Equifax chief executive is out after massive data breach
NEW YORK — Embattled Equifax CEO Richard Smith stepped down Tuesday, less than three weeks after the credit reporting agency disclosed a disastrous hack to its computer system that exposed the sensitive personal information of 143 million Americans.
His departure follows those of two other high-ranking executives who left in the wake of the hack, which exploited a software flaw that the company did not fix, exposing Social Security numbers, birthdates, and other personal data that provide the keys to identify theft.
Smith, who had been CEO since 2005, will also leave the chairman’s post. Equifax called his departure a retirement, but he will not receive his annual bonus and other potential retirement-related benefits until the company’s board concludes an independent review of the data breach.
Even if the review finds Smith at fault, he could walk away with a retirement package of at least $18.4 million, along with the value of the stock and options he was paid out over his 12-year tenure.
There is a possibility the board could ‘‘claw back’’ any cash or stock bonuses he may have received, but corporations typically set high thresholds for that type of action.
The 57-year-old executive, who made almost $15 million in salary, bonuses, and stock last year, would also be able to stay on the company’s health plan for life.
Paulino do Rego Barros Jr., most recently president of the Asia Pacific region, was named interim CEO.
Board member Mark Feidler was appointed nonexecutive chairman. Equifax said it will look both inside and outside the company for a permanent CEO.
Even with the departures of three top executives, Equifax is facing several state and federal inquiries and myriad class-action lawsuits, including congressional investigations, queries by the Federal Trade Commission and the Consumer Financial Protection Bureau, and probes by several state attorneys general. On Tuesday, the City of San Francisco became the first municipality to sue Equifax for exposing its residents to identity theft. The Commonwealth of Massachusetts sued Equifax last week.
Three other executives were found to have sold stock for a combined $1.8 million before Equifax disclosed the breach, though the company says they were unaware of it at the time.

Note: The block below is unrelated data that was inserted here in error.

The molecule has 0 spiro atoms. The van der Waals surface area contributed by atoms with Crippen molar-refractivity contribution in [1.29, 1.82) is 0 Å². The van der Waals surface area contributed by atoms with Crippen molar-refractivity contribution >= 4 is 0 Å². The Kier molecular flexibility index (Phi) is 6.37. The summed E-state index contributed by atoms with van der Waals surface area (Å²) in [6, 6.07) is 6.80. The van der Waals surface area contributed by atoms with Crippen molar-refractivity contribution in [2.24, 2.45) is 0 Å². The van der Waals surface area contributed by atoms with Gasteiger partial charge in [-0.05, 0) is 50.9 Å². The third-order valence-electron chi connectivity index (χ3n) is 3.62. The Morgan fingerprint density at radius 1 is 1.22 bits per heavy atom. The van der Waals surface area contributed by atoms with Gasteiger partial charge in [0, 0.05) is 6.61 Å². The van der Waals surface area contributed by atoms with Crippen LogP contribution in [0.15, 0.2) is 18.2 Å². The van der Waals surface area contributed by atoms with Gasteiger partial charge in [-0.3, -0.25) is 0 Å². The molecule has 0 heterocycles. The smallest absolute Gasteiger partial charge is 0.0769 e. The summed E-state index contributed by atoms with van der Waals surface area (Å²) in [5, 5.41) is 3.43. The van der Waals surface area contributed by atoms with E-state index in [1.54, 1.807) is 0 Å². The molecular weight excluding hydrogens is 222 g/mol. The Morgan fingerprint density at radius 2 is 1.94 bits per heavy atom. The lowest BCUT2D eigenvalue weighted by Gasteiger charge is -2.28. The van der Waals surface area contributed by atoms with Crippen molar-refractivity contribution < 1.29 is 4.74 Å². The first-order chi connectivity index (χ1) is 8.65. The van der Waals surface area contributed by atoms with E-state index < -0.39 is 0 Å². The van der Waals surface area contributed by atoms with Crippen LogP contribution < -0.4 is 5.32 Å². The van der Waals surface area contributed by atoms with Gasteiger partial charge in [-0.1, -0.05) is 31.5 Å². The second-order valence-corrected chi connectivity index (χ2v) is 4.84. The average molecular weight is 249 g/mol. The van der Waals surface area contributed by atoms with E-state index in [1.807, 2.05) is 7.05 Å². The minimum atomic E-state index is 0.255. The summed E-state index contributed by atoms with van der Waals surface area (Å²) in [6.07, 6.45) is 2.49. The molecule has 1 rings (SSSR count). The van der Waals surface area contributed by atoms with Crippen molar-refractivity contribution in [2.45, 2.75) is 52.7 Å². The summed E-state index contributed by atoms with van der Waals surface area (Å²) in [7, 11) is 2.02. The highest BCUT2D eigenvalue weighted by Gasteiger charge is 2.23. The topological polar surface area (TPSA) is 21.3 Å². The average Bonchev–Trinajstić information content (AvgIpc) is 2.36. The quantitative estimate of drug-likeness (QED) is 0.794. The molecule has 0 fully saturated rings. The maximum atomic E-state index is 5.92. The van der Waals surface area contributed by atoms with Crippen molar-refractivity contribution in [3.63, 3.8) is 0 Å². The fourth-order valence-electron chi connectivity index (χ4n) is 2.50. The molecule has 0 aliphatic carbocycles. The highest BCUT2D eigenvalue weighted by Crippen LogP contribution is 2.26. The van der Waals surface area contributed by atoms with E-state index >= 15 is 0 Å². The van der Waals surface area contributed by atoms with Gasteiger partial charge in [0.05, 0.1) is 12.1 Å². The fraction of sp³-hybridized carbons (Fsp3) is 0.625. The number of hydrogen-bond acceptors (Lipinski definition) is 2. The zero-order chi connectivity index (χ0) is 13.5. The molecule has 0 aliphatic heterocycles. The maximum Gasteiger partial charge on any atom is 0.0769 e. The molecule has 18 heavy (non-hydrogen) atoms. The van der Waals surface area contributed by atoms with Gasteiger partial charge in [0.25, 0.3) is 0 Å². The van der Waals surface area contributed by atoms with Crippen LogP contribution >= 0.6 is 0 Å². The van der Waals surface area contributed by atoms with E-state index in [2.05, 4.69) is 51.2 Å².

Although Wall Street analysts had previously applauded Equifax’s performance under Smith, he and his management team came under fire for lax security and their response to the breach. Confusion over the terms of credit-monitoring protection and jammed phone lines added to public’s ire. The company’s stock has lost a third of its value — a $5.5 billion setback.
Equifax’s board clearly needed to deal with Smith, not only as a public show of penance for the breach but also for the company’s bungling since informing consumers their identities were in danger of being stolen, said Bart Friedman, a lawyer specializing in corporate governance issues.
‘‘This was like a five-alarm fire, and the lack of an appropriate response by management just poured gasoline on that fire,’’ Friedman said. ‘‘If you are sitting on that board, I don’t know how you could have permitted him to stay in his role. I have rarely seen such a botched response to an existential threat.’’
Equifax tried to appease incensed lawmakers, consumers, and investors by announcing the unceremonious retirement of its chief security officer and chief information officer last week, who were responsible for managing and protecting the company’s technology. But that wasn’t enough, with lawmakers drawing up bills that would impose sweeping reforms on Equifax and its two main rivals, Experian and TransUnion.
Smith had been scheduled to appear at two congressional hearings next week that would probably have turned into a public lambasting.
The House Energy and Commerce committee said in a tweet that it still plans to hold its hearing Oct. 3. A spokeswoman for the Senate Banking Committee said that panel’s Oct. 4 hearing remains scheduled as planned.